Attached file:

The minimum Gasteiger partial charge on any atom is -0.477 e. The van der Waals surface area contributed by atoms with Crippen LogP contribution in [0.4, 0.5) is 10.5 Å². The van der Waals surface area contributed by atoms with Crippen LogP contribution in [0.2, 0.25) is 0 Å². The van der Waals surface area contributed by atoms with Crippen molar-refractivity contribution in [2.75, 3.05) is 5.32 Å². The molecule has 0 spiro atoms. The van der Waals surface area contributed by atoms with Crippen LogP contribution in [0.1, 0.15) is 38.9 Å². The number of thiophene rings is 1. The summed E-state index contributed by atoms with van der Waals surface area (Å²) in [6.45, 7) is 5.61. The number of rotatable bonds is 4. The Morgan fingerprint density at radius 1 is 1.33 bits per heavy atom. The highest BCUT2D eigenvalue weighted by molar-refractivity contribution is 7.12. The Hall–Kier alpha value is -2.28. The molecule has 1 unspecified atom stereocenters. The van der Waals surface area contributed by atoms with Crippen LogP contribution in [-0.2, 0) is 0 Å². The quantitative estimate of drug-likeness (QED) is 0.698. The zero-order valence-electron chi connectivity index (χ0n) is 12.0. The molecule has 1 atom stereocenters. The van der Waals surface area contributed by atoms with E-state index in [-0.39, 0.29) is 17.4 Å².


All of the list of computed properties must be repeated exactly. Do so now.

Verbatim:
The minimum Gasteiger partial charge on any atom is -0.477 e. The van der Waals surface area contributed by atoms with Crippen LogP contribution in [0.4, 0.5) is 10.5 Å². The van der Waals surface area contributed by atoms with Crippen LogP contribution in [0.2, 0.25) is 0 Å². The van der Waals surface area contributed by atoms with Crippen molar-refractivity contribution in [2.75, 3.05) is 5.32 Å². The molecule has 0 spiro atoms. The van der Waals surface area contributed by atoms with Crippen LogP contribution in [0.1, 0.15) is 38.9 Å². The number of thiophene rings is 1. The summed E-state index contributed by atoms with van der Waals surface area (Å²) in [6.45, 7) is 5.61. The number of rotatable bonds is 4. The Morgan fingerprint density at radius 1 is 1.33 bits per heavy atom. The highest BCUT2D eigenvalue weighted by molar-refractivity contribution is 7.12. The Hall–Kier alpha value is -2.28. The molecule has 1 unspecified atom stereocenters. The van der Waals surface area contributed by atoms with Crippen LogP contribution in [-0.2, 0) is 0 Å². The quantitative estimate of drug-likeness (QED) is 0.698. The zero-order valence-electron chi connectivity index (χ0n) is 12.0. The molecule has 1 atom stereocenters. The van der Waals surface area contributed by atoms with E-state index in [-0.39, 0.29) is 17.4 Å².